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Preview: Omaha Symphony to play young local composer's work at concert for kids

Preview: Omaha Symphony to play young local composer's work at concert for kids


An Omaha Symphony concert for kids this weekend will feature a piece written by a kid.

“Buzzing About Bugs,” part of the orchestra’s Family Series, will include “Insect Suite,” composed by Omahan Winston Schneider. It has three movements: The Stinkbug, The Whistling Tarantula and Fireflies.

Winston, 12, wrote the piece when he was 10 years old as a participant in MATA Jr., a program that selects young composers to write a new work. He was among six participants from around the world who participated. The 11-minute “Insect Suite” debuted in November 2018.

The young composer also won the 2019-20 junior piano performance competition sponsored by the Nebraska chapter of the Music Teachers National Association and won the junior music composition prize in the group’s regional west-central division.

He was the subject of a story on the PBS “Arts Canvas” website and was featured on NET’’s “Nebraska Stories” program. He plays cello with the Omaha Area Youth Orchestra and studies at the Omaha Conservatory of Music.

The symphony concert is at 2 p.m. Sunday in the Kiewit Concert Hall of the Holland Center, 1200 Douglas St. Families can learn about the insects in their own backyards in the program, co-sponsored by the Henry Doorly Zoo. Tickets, $15 general admission, are available at or 402-345-0606.

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MasterWorks concert features Scottish music, Brahms

Omaha Symphony Concertmaster Susanna Perry Gilmore will be the featured performer on Max Bruch’s “Scottish Fantasy” in this weekend’s symphony MasterWorks concerts.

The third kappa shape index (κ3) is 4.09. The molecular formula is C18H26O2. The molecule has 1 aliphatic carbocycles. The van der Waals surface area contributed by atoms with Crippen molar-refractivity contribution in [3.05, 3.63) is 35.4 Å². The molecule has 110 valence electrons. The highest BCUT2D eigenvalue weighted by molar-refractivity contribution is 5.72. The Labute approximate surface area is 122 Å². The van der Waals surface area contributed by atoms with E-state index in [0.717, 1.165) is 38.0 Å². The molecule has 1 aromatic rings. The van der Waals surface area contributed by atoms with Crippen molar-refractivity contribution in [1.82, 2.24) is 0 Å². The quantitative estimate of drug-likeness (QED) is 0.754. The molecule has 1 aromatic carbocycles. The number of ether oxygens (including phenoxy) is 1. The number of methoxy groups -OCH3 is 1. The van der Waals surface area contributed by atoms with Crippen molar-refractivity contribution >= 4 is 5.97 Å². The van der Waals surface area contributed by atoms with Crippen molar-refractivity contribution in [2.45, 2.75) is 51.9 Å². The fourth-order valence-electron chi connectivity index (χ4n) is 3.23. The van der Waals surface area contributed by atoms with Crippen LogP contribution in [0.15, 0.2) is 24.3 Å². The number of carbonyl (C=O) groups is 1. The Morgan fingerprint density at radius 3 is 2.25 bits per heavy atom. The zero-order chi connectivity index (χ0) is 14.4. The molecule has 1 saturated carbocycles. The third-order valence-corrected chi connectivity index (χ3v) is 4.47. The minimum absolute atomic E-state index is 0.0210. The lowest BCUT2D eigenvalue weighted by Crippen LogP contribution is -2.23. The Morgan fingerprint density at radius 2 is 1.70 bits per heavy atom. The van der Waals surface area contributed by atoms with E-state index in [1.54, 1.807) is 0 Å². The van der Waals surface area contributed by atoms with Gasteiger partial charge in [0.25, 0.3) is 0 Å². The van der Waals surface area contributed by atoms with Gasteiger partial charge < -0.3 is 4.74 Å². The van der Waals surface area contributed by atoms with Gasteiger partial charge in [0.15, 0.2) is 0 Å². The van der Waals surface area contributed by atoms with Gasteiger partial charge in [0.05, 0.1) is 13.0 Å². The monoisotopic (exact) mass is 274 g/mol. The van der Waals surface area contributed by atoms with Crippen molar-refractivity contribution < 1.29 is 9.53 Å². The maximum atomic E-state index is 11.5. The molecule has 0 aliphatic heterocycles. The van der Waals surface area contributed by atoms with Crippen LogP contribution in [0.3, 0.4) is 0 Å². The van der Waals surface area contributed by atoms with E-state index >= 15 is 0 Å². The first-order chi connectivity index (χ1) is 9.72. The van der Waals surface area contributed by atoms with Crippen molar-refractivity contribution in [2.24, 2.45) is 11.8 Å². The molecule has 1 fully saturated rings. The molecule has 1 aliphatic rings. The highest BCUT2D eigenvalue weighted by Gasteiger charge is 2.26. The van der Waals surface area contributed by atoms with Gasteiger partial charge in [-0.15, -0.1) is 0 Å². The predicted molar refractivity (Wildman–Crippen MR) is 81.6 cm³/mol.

Associate Conductor Ian Passmore will be at the podium in place of guest conductor Jessica Cottis, who suffered an injury that prevented her from appearing. The program will open with Leonard Bernstein’s “Three Dance Episodes” from “On the Town” and close with Johannes Brahms’ Symphony No. 1, with the Bruch piece in the middle.

“Scottish Fantasy” sometimes is regarded as a concerto for the violin because the instrument is featured throughout, though Bruch didn’t write it in the standard three-movement form. It evokes misty moors and features folk melodies.

Gilmore has been the symphony’s concertmaster since 2011 and also has a thriving career as a solo artist and a chamber musician. Passmore was named associate conductor of the symphony in 2019.

The concerts are at 7:30 p.m. Saturday and 2 p.m. Sunday at the Holland Center. Tickets range from $19 to $175 and are available at or 402-345-0606.

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Betsie covers a little bit of everything for The World-Herald's Living section, including theater, religion and anything else that might need attention. Phone: 402-444-1267.

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